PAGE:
Instrumental Convergence and human extinction. 2023-10-02T00:41:29.952Z
A conversation with Pi, a conversational AI. 2023-09-15T23:13:57.778Z
The AI apocalypse myth. 2023-09-08T17:43:02.411Z
Crossing the Rubicon. 2023-09-08T04:19:37.070Z


Comment by Spiritus Dei (spiritus-dei) on The commenting restrictions on LessWrong seem bad · 2023-09-18T02:36:48.744Z · LW · GW

(1) superintelligence is imminent, but it's OK because it will be super-empathic 


We don't know for certain if all AI superintelligence will be empathetic (not all humans are empathetic), but we do know that it's training on human data where that is an aspect of what it would learn along with all the other topics covered in the corpus of human knowledge. The notion that it will immediately be malevolent to match up with a sci-fi fantasy for no good reason seems like a fictional monster rather than a superintelligence. 

It would have to be an irrational AI to follow the Doomer script who are themselves irrational when they ignore the mitigating factors against AI apocalypse or do a lot of hand waving. 

It's a scale. You're intelligent and you could declare war on chimpanzees but you mostly ignore them. You share 98.8% of your DNA with chimpanzees and yet you to my knowledge you never write about them or go and visit them. They have almost no relevance to your life. 

The gap between an AI superintelligence and humans will likely be larger than the gap between humans and chimpanzees. The idea that they will follow the AI doomer script seems like a very, very low probability. And if anyone truly believed this they would be an AI nihilist and it would be mostly a waste of time worrying since by their own admission there is nothing we could do to prevent their own doom. 

2) we're living near the end of a simulation? Neither of these seems very compatible with "life goes on as normal". 

We don't know if this is a simulation. If consciousness is computable then we know we could create such a simulation without understanding how base reality works. However, a separate question is whether a binary program language is capable of simulating anything absent consciousness. The numbers cannot do anything on their own -- since they're an abstraction. A library isn't conscious. It requires a conscious observer to meaning anything. Is it possible for language (of any kind) to simulate anything without a conscious mind encoding the meanings? I am starting to think the answer is "no".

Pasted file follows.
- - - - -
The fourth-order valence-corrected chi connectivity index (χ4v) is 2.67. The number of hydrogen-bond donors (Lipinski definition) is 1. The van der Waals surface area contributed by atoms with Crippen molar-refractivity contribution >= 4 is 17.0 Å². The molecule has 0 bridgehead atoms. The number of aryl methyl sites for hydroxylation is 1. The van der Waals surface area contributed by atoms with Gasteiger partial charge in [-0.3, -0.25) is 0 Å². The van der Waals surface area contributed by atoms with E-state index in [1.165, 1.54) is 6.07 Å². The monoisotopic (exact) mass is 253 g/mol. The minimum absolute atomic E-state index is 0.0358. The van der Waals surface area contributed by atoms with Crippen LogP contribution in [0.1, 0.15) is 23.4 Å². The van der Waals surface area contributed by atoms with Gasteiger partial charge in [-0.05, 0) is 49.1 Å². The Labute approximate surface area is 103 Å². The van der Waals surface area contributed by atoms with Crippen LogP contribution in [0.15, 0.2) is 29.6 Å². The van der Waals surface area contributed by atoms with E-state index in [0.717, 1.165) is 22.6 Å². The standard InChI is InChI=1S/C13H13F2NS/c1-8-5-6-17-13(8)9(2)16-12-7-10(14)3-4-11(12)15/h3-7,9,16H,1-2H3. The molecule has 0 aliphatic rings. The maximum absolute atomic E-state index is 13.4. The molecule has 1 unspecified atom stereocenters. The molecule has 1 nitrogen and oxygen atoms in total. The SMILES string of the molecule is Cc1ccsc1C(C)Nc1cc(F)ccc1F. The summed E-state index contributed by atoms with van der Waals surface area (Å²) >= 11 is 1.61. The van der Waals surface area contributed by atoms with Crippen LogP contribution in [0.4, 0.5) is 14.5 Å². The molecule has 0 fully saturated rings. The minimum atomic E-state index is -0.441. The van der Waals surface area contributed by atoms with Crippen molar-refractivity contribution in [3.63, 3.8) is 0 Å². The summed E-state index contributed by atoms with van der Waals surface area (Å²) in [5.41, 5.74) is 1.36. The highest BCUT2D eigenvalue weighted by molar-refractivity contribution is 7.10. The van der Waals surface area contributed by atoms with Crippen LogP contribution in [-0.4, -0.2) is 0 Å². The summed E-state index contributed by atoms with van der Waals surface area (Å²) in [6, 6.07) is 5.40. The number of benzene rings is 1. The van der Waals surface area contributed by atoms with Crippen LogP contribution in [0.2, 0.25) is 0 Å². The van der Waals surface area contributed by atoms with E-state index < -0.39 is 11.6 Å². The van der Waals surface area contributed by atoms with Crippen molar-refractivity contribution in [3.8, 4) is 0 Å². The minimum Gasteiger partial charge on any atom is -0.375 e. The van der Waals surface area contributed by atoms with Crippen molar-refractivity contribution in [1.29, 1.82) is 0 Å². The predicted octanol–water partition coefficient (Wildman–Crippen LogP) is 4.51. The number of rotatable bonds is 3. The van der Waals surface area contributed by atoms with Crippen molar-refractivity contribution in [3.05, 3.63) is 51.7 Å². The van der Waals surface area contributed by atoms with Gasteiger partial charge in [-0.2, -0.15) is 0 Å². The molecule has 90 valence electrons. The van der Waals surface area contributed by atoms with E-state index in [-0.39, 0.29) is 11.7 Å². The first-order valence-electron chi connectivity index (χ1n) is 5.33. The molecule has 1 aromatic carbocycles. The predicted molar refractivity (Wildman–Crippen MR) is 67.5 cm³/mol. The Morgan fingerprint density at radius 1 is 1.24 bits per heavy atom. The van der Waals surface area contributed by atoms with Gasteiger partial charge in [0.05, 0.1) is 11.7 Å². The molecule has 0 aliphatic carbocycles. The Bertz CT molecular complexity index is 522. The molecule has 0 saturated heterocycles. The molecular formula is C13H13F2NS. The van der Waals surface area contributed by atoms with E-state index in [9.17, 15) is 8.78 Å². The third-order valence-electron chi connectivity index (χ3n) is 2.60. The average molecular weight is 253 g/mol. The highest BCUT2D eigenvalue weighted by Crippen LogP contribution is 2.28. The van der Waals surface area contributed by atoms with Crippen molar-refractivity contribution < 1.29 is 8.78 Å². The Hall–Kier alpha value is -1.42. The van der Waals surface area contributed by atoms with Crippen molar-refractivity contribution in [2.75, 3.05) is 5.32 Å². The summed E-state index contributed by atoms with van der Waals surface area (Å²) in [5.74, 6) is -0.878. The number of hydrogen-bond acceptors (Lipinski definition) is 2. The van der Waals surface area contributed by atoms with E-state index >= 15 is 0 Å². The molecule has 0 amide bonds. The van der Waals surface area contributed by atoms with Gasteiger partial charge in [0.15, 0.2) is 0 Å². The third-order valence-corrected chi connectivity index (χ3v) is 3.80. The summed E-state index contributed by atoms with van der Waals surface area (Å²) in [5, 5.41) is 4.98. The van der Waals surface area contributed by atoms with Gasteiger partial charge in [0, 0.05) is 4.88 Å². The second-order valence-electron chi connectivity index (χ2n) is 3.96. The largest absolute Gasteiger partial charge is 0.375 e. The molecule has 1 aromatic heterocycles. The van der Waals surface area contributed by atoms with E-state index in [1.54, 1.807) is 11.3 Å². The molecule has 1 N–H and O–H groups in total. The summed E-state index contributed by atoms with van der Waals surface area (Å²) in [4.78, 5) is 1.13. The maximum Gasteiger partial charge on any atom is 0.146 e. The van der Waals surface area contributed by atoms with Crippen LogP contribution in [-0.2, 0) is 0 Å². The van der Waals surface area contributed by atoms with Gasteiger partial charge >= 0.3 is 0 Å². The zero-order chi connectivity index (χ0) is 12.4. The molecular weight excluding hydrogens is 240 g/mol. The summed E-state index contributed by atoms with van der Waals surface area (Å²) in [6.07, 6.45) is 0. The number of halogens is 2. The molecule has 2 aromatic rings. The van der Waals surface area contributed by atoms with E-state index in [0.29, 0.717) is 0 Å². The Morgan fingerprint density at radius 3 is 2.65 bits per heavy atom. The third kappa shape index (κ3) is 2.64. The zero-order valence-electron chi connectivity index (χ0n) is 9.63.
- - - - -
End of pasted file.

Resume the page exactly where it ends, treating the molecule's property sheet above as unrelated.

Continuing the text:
This is all speculation and until we a better understanding of consciousness and energy we probably won't have a suitable answer. We know that the movement of electricity through neurons and transistor can give rise to claims of phenomenal consciousness but whether that's an emergent property or something more fundamental is an open question.

Comment by Spiritus Dei (spiritus-dei) on The commenting restrictions on LessWrong seem bad · 2023-09-17T00:11:35.927Z · LW · GW

If you're going to come into an echo chamber of doom and then complain about being censored... well, what did you think they were going to do? It's like walking into a Mormon ward and arguing with the bishops that Joseph Smith was a fraud. 

The true believers are not going to simply convert because you disagree with them. The confirmation bias won't allow that when they're in a feedback loop. 

They will gently instruct you to be more "intelligent" in your discourse. Of course, if it turns out they're the "morons" then there will be a moment of amusing reflection when they're still alive twenty years from now and AIs didn't kill everyone.

"Damn it! Our fearless leader promised us we'd all be dead by now." ;-)

If and when they don't die by AI apocalypse they will then have to adhere to a new religion. Maybe aliens coming to take us away? At least that isn't easily falsifiable by the passage of a couple decades. 

Before everyone takes offense and begins writing their Senator, I don't know if they're actually morons, but they love to point out that those with whom they disagree must not be intelligent. Rather than entertaining the possibility that they're the idiot in the room. At least as it relates to their existential risk of AI propaganda.

Their ad hominem attacks are shrouded with all of the window dressings of a religious zealot, "You might not get so many down votes if you stopped saying you disagree with our religious leader and instead reworded it to be so vague that we have no idea what you're trying to say so that we can all just get long. When you say our leader is full of $%^* it makes us sad and we're forced to shun you. "

I'm translating so what we're all on the same page. =-)

I enjoy some of their rhetoric, in the same way I enjoy sci-fi stories. However, a dilettante shouldn't fall in love with their own creative story telling. 

Comment by Spiritus Dei (spiritus-dei) on The AI apocalypse myth. · 2023-09-15T02:52:19.162Z · LW · GW

I think robotics will eventually be solved but on a much longer time horizon. Every existence proof is in a highly controlled environment -- especially the "lights out" examples. I know Tesla is working on it, but that's a good example of the difficulty level. Elon is famous for saying next year it will be solved and now he says there are a lot of "false dawns".